It's clear that Samsung came out on top in the ongoing competition with LG. It was clear from the comparison they made in their presentation (LG compared themselves to Samsung, Samsung compared themselves to Apple), it was clear from the polish and confidence of their presentations, it was clear from the moment that I picked up a Galaxy S7 after spending time with the G5 earlier in the day. The LG G4 is a phenomenal phone and so was the Galaxy S6.

Samsung had Zuckerberg. LG had a robot ball.

And while the LG G5 is a fine phone trying a great number of new things and a complete rethink of LG's hardware design language, somehow it just felt like an amalgamation of gimmicks. The Galaxy S7, on the other hand, is merely an evolution over its predecessor, but comes across as a complete thought. Where LG is zigging and zagging from generation to generation, desperately trying to find something that will catch fire and ditching the things that aren't (so long, rear-mounted buttons), Samsung is powering ahead at full steam.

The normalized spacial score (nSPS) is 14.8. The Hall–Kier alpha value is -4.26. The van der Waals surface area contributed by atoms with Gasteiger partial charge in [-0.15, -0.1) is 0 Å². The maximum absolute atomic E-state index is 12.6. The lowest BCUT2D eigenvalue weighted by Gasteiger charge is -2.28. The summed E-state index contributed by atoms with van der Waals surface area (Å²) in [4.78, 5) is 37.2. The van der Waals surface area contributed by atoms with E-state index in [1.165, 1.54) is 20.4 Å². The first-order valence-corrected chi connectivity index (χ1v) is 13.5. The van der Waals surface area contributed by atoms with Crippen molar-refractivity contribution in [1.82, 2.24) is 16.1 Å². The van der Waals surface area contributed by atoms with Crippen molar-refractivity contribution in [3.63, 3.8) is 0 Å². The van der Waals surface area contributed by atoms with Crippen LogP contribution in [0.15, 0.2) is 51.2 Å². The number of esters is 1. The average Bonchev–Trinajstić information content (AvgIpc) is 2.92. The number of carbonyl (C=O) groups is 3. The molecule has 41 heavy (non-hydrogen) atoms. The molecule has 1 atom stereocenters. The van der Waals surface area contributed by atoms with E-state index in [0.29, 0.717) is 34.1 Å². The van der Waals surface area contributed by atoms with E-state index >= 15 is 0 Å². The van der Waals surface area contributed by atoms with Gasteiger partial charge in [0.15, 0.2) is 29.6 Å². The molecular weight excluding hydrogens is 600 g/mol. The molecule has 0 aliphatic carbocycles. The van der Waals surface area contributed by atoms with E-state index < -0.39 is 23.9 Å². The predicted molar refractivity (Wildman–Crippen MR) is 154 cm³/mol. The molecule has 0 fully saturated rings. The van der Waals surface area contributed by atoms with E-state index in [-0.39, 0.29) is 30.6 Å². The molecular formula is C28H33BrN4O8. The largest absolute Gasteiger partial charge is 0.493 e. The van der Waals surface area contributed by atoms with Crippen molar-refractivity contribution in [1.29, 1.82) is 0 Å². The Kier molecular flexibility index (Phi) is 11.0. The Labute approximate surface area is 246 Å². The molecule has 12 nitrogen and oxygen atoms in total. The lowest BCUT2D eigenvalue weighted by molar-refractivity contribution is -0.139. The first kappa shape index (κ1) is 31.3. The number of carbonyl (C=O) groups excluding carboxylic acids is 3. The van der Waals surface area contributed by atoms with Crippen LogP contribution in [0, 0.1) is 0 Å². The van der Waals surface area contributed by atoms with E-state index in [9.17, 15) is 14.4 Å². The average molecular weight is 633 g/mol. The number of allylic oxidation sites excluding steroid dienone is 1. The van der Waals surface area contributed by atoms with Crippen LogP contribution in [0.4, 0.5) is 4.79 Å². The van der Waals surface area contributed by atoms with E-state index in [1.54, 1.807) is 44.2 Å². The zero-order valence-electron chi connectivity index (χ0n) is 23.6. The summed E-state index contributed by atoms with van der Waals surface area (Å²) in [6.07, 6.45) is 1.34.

The G5 is a fascinating phone for sure. They're throwing nearly everything against the wall with this phone — an always-on LCD display, dual rear cameras (one with an extra-wide-angle lens), a metal unibody with a removable battery and swappable expansion modules — and yet I came away underwhelmed by it all. For as fascinating as it is, it seemed uninspired. Samsung, on the other hand, came out in full force with a phone that's a clear evolution of the Galaxy S6. The metal frame, the sloping glass body, the excellent rear camera... everything that Samsung did with the S7 was an improvement on the S6. LG came out wildly firing everything in their arsenal; Samsung launched a targeted tactical strike.

Also, Samsung had Zuckerberg. LG had a robot ball.

Andrew Martonik